Black History Month is nearing a close and several companies have produced a bevy of content centered on the achievements and accomplishments of Black people the world over.
To kick off this new series, Meta enlisted the aid of eight varied creators through Horizon Workrooms to explore how the metaverse itself can assist in lifting Black culture and creativity, arriving in the form of “Black Future,” their overall discussion made manifest.
This roundtable of individuals included members of the press, such as journalist Danielle Young, HuffPost’s Philip Lewis, and Forbes’ Rashaad Lambert, as well as general artists, like Gault, actor Jay Ellis, and photographer Paris McCoy.
Gabe Gault, a rising muralist, joined forces with Meta for the company’s newly-launched Metaverse Culture Series with an innovative art piece titled “I Am A Man,” signifying the importance of the annual recognition.
success he’s experiencing with the Metaverse Culture Series release. He shared that his work as a traditional artist remains just as paramount to works he’ll create in virtual reality, including work on the Glass City River in Toledo, Ohio which will be the largest in the United States upon completion.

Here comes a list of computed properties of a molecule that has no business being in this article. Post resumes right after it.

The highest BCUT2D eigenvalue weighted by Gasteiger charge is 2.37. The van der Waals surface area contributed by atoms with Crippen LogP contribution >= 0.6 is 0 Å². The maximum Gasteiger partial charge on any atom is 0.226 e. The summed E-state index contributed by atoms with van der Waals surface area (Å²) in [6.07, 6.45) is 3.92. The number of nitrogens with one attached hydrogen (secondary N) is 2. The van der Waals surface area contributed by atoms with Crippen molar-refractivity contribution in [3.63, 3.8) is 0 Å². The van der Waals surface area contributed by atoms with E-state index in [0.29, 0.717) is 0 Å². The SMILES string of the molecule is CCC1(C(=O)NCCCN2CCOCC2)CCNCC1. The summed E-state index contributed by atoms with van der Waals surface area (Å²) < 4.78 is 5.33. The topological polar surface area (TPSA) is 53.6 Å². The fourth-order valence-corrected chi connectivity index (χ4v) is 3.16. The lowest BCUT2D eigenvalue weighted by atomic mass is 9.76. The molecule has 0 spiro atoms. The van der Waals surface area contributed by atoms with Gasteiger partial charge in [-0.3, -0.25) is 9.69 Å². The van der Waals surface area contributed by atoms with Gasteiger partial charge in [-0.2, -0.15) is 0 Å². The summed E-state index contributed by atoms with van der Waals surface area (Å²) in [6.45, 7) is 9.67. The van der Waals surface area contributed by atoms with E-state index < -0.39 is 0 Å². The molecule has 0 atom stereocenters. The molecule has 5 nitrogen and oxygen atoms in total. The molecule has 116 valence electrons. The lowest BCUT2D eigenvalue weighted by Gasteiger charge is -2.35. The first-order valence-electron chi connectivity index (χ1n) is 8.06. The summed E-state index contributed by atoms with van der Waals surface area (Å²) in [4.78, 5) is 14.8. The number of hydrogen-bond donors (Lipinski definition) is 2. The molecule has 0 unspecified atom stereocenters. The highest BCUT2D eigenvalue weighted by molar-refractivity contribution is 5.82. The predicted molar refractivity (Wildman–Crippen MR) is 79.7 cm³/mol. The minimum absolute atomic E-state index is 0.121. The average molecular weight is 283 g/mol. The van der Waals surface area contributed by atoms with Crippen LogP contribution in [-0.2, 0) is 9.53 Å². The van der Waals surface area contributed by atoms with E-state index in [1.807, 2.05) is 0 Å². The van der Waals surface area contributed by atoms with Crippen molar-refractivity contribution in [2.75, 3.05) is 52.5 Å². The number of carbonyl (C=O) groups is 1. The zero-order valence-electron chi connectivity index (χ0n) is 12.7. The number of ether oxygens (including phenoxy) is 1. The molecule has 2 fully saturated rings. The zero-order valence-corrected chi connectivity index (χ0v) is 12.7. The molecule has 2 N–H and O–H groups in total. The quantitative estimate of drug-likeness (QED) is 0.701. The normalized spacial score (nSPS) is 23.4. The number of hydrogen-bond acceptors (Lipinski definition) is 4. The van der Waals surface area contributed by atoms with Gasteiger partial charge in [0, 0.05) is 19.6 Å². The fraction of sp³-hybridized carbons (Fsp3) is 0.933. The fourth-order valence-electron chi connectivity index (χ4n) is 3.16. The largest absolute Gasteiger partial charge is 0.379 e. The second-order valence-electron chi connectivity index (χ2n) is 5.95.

Though Meta has already made game experiences in Horizon Worlds, this is the company’s first move into art and culture for its metaverse.
A press release points out that its Metaverse Culture Series will be “a more accessible entry point into the future of tech for historically excluded communities, ensuring culture and diverse perspectives are woven into the fabric of the metaverse.”
The exhibit begins February 22 and runs through Black History Month, although a specific end date wasn’t indicated. The project was created by Gault in Horizon Worlds, which has a number of creative tools.
Based in Los Angeles, Gault uses classical painting techniques with modern mediums. To him, the metaverse can be a living museum to showcase Black history without interference.
Instead of simply viewing Black history through colorless photos, Gault created a scene loosely based in 1960s Memphis that memorialized the life and influence of Dr. Martin Luther King Jr. The world features protestors holding “I Am A Man” signs giving a nod to the sanitation strike, vintage storefronts and the Lorraine Motel. The virtual world also pays homage to Rosa Parks and the Tuskegee Airmen.
“You can go to a museum, you can see artifacts, you can see writings of old history, but it’s one thing to see those visually, and I think it’s another to kind of be in a 3D environment created around that,” Gault said. “There’s just a way to now create that kind of world and experience (in) a fun, interactive and educational way.”